I tweeted for the first time ten years ago today.
Using twitter for the first time.
— Ricky Mondello (@rmondello) March 11, 2007
That’s not very interesting, but it is an excuse to write a little bit about what Twitter means to me personally.
Lots of people are down on Twitter these days, and there are legitimate reasons to be. The open API that allowed third-party clients to flourish has been locked down in a way that’s discouraged the kind of innovation we used to see on the platform. Unchecked harassment that started on Twitter during GamerGate has fueled a movement of hatred that arguably contributed to the toxic atmosphere surrounding the 2016 US election. At different points, it hasn’t been clear whether the company takes harassment seriously, and if it does, whether it’s capable of addressing it. And recently, Twitter shut down Vine, a service that was source of joy for many people, including me.
Moving beyond issues that are within Twitter’s direct control, friends of mine have been talking about or actually leaving Twitter solely due to increased non-harassment negativity leading up to and persisting beyond the 2016 US election. Twitter reflects and amplifies our anxieties; it’s hard to escape news of Donald Trump, a resurgence of fascist tendencies, and a political movement that rejects empathy and science.
These are real problems, and if someone wants to stop using Twitter, that’s their decision to make. I still use it daily, because I love the people that Twitter has helped me meet or stay in touch with, and they’re an important part of my life.
When I was in high school in a small town in upstate New York, I didn’t really have anyone around to help develop or even share my interest in technology with. Twitter was my connection to the world I wanted to live in. Although I’d been a member of several forums in the past, I liked Twitter more than any forum because there was no pretense of being limited to any particular topic. In 2008, Twitter was accessible on my iPod touch in a way that other communities weren’t. From that iPod, I followed people who talked about Mac software, making web pages, podcasting, and politics, and that stream of information helped me figure out what I wanted to do with my future.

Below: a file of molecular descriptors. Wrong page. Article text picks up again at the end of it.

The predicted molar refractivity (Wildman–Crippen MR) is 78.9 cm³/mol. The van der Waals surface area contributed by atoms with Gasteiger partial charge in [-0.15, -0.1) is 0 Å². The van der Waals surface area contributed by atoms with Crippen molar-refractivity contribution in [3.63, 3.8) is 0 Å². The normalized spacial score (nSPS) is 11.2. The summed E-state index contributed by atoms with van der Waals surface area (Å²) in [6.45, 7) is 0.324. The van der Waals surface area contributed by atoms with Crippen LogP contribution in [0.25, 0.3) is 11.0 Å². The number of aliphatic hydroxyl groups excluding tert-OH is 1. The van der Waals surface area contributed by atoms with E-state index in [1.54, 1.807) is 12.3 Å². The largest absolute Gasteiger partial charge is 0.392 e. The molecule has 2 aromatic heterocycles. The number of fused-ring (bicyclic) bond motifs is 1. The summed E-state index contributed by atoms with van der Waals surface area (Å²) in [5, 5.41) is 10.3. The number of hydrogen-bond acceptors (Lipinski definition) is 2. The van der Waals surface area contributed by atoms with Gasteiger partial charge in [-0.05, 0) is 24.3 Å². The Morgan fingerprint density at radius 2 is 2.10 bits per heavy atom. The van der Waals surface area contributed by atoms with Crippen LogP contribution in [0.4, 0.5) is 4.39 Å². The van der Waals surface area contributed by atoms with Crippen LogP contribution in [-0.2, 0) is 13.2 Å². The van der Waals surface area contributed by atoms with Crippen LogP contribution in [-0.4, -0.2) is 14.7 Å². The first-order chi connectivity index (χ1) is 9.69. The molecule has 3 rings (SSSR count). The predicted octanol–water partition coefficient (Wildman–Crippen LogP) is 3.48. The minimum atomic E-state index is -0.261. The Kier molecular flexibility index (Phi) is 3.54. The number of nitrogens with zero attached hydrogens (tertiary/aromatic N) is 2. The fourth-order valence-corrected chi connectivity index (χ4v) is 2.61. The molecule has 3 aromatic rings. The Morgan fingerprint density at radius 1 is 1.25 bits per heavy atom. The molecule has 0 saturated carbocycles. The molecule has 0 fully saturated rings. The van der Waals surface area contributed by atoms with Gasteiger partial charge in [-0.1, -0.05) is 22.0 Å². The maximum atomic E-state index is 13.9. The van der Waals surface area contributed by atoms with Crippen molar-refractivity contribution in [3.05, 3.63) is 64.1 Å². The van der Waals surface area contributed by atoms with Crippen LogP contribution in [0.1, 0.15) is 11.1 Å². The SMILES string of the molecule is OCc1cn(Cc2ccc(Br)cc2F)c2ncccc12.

What started as a way for me to fill a void in the types of people I knew in “real life” changed as I left that small town. Today, Twitter is how I get my news. It’s helped me see different perspectives, particularly around gender-related issues both in and outside of the technology industry. It’s how I tell the world about the cool stuff I’ve worked on. And recently, I count on it as the first place I’ll find out where important protests are taking place.
I can find humor and entertainment in all sorts of places, but Twitter is the online community where I can check in with friends I care about. Friends who share common interests, like Apple, web development, certain music, or a narrow interest in video games. Friends who are sincere, thoughtful, and willing to change their minds. Friends who share their jokes, their hopes, their fears, their good days, and their bad days. Friends who cheer each other up, push each other forward, and celebrate each other’s accomplishments.
From what I can tell, the cloud of anxiety that has surrounded everything since the 2016 US election is real, and it’s affected a lot of us. As a society, we’ve moving backwards, and many of us are directly under attack by the new administration. While attempting to cope with this new reality, my Twitter friends have been a bright spot. If you are one of these people, I hope you know that I think you’re great.